The administration’s stance was understandable. It is politically attractive to be passionate, to champion eye-popping targets, to grandly announce one’s love for kids, and to propose extravagant solutions—while belittling skeptics as small-minded or mean-spirited. Conservatives, however, should be leery of anything billed as a big fix—recognizing that good intentions aren’t enough, skepticism is wise, and poorly conceived solutions can make things worse.
This was the tradition of prudence that the Bush administration abandoned on education. One confusing result was that conservatives had to choose between embracing Bush’s Great Society stylings and utterly rejecting a federal role in education. Neither is a promising course today. Given the Bush legacy on this issue and the real challenges of reform, it is inevitable and appropriate that the feds will play a more active role in schooling. (This is quite a comedown from the height of the Republican Revolution in 1995, when Newt Gingrich and his allies tried to eliminate the Department of Education, only to be soundly rebuffed.) Lost has been the simple insight that helped nurture modern conservatism and crucially aided the New Democrats in the 1990s: Government action can be constructive–when it’s crafted with a respect for limits, and with disciplined attention to incentives, resources, and program design.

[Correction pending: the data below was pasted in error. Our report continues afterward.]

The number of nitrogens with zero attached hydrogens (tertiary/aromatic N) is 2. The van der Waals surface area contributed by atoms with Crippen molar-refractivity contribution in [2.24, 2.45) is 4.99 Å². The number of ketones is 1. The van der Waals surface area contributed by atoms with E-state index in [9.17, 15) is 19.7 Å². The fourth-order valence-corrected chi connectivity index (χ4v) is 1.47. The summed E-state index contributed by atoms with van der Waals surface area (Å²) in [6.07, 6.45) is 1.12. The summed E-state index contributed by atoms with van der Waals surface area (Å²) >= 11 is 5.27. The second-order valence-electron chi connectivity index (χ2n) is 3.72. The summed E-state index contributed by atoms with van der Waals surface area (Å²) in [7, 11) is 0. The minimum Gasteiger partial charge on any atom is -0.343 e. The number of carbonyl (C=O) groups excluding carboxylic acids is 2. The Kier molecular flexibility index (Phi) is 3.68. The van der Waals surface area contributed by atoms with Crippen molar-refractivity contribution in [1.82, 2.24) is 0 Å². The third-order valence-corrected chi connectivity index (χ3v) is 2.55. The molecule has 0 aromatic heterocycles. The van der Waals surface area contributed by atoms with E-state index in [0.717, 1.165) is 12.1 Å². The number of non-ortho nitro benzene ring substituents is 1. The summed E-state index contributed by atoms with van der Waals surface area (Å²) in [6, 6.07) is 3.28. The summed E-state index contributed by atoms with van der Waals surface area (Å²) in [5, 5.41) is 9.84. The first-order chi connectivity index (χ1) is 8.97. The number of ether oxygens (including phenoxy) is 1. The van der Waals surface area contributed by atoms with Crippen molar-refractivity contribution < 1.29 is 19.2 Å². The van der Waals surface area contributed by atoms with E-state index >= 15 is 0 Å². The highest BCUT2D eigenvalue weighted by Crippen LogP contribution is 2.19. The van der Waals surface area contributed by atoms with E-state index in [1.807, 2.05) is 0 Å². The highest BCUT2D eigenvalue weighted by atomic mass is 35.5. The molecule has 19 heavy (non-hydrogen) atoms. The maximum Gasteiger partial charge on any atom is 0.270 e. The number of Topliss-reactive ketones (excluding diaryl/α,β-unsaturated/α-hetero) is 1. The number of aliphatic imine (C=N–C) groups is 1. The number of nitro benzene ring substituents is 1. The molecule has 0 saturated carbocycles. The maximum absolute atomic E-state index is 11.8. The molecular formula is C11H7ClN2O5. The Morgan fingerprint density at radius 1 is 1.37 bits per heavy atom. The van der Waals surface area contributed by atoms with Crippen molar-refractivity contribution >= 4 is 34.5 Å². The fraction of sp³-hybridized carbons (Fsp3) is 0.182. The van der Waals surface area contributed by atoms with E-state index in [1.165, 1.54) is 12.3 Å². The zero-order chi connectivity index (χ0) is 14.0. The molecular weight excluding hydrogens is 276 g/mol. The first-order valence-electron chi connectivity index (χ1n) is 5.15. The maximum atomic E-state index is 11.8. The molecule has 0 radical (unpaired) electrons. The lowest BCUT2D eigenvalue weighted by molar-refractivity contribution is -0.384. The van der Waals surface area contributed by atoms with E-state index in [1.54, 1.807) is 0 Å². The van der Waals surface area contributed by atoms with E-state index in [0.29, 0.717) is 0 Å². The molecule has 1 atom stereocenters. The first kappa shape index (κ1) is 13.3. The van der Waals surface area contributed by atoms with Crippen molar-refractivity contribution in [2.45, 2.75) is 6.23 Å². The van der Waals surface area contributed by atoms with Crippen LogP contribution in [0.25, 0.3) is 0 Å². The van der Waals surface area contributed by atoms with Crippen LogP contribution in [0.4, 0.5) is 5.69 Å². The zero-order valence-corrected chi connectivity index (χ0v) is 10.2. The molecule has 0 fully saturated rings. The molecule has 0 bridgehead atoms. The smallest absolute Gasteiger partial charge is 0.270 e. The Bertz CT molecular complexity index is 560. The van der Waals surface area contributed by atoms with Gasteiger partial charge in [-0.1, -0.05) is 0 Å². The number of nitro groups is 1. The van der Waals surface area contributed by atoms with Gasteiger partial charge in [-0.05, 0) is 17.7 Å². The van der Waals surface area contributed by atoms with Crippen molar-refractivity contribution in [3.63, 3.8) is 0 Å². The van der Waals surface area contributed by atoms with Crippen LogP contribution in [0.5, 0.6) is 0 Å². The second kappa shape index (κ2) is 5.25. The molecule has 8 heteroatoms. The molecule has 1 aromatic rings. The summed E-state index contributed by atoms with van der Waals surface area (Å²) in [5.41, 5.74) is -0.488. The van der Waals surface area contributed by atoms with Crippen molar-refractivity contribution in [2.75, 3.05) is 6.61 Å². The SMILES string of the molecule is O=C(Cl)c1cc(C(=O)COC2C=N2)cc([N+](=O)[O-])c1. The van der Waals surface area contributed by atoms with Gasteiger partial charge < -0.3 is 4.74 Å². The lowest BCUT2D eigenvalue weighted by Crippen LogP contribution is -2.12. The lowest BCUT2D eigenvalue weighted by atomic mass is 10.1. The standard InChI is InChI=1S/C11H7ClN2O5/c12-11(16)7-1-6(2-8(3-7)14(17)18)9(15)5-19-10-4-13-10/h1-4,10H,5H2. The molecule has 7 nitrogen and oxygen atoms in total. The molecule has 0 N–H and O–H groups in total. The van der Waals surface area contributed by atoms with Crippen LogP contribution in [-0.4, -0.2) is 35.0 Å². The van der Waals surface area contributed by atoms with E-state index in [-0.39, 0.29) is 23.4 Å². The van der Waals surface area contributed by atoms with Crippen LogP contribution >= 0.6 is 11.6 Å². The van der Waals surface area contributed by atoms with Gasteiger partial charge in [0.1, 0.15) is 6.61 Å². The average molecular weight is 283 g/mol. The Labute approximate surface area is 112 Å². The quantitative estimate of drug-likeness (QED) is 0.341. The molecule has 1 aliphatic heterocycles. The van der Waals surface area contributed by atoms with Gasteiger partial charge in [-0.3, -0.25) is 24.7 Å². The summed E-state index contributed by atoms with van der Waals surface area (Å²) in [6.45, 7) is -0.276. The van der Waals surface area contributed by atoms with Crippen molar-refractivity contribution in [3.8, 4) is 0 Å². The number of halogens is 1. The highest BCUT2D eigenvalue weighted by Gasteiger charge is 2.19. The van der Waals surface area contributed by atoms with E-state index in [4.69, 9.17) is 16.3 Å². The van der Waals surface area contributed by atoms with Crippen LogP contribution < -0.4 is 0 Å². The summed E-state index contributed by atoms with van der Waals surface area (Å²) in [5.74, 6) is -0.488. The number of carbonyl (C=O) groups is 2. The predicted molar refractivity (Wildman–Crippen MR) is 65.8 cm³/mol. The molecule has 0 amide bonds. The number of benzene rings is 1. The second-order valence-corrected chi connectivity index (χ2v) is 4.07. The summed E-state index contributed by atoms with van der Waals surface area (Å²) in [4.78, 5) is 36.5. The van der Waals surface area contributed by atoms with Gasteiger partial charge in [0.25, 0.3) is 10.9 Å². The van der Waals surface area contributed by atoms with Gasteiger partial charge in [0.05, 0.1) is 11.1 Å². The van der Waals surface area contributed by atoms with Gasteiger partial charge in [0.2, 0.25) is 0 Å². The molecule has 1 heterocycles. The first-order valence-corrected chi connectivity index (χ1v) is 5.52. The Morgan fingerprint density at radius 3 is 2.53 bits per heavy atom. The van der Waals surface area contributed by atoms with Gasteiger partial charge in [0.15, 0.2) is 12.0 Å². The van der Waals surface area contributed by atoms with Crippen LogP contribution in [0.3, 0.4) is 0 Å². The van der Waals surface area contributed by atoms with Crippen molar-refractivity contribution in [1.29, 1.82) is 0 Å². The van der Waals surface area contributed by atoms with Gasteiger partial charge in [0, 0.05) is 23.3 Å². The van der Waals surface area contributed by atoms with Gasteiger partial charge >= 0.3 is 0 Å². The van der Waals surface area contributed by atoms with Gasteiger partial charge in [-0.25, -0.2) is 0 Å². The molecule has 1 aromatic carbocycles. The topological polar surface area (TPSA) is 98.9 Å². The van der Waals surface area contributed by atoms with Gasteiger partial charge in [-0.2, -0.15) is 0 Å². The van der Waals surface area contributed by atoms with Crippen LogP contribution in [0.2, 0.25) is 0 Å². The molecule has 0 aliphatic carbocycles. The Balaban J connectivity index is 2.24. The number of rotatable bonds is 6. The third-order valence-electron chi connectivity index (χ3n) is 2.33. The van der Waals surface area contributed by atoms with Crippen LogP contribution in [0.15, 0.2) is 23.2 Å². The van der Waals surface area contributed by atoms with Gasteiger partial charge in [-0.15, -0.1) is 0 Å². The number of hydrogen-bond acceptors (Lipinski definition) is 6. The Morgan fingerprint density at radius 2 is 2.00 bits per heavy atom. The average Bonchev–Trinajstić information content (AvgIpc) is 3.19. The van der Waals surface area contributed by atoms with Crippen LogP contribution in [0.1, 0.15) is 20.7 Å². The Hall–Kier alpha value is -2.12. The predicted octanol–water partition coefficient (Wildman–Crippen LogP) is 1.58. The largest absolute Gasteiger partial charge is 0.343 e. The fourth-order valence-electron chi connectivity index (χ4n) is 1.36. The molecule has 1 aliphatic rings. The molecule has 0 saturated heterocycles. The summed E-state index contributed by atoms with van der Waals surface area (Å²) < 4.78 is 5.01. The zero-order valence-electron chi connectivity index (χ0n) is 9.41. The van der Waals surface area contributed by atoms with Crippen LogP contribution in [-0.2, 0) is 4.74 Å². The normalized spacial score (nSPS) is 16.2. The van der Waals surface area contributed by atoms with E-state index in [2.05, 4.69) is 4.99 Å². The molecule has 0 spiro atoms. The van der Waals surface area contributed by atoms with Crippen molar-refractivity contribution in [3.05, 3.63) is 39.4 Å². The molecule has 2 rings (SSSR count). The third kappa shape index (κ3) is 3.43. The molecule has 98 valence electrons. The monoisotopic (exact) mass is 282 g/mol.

That’s a big if, of course. Still, in recent decades, conservatives have developed creative approaches to welfare reform, health policy, and urban development that countenanced a meaningful federal role instead of relying entirely on local control. Such proposals marry attention to incentives and responsibility with an appreciation of how Uncle Sam’s constitutionally limited powers could be used to promote smart, cost-effective, market-friendly reform. It is long past time to accept such thinking in education, where public spending on K-12 and higher education totals more than $800 billion a year.